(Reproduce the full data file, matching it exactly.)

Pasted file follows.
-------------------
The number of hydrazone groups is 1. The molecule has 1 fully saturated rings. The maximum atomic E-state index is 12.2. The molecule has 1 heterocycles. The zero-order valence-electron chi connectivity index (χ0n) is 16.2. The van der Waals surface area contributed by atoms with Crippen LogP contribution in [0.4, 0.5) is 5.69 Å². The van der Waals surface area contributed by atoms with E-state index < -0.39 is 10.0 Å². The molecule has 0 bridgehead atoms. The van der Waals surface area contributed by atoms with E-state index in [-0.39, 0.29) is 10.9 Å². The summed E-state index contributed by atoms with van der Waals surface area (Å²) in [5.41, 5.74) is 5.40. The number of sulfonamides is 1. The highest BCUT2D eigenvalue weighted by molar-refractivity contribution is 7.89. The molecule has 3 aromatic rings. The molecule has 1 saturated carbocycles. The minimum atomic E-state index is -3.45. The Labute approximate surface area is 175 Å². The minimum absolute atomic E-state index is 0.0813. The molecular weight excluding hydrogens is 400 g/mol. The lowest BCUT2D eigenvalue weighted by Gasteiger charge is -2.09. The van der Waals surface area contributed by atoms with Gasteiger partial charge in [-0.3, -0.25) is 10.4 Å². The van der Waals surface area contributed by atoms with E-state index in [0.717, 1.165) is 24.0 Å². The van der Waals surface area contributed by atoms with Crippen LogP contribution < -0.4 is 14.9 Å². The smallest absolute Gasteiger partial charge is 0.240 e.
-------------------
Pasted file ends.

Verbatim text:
The number of hydrazone groups is 1. The molecule has 1 fully saturated rings. The maximum atomic E-state index is 12.2. The molecule has 1 heterocycles. The zero-order valence-electron chi connectivity index (χ0n) is 16.2. The van der Waals surface area contributed by atoms with Crippen LogP contribution in [0.4, 0.5) is 5.69 Å². The van der Waals surface area contributed by atoms with E-state index < -0.39 is 10.0 Å². The molecule has 0 bridgehead atoms. The van der Waals surface area contributed by atoms with E-state index in [-0.39, 0.29) is 10.9 Å². The summed E-state index contributed by atoms with van der Waals surface area (Å²) in [5.41, 5.74) is 5.40. The number of sulfonamides is 1. The highest BCUT2D eigenvalue weighted by molar-refractivity contribution is 7.89. The molecule has 3 aromatic rings. The molecule has 1 saturated carbocycles. The minimum atomic E-state index is -3.45. The Labute approximate surface area is 175 Å². The minimum absolute atomic E-state index is 0.0813. The molecular weight excluding hydrogens is 400 g/mol. The lowest BCUT2D eigenvalue weighted by Gasteiger charge is -2.09. The van der Waals surface area contributed by atoms with Gasteiger partial charge in [-0.3, -0.25) is 10.4 Å². The van der Waals surface area contributed by atoms with E-state index in [0.717, 1.165) is 24.0 Å². The van der Waals surface area contributed by atoms with Crippen LogP contribution < -0.4 is 14.9 Å². The smallest absolute Gasteiger partial charge is 0.240 e.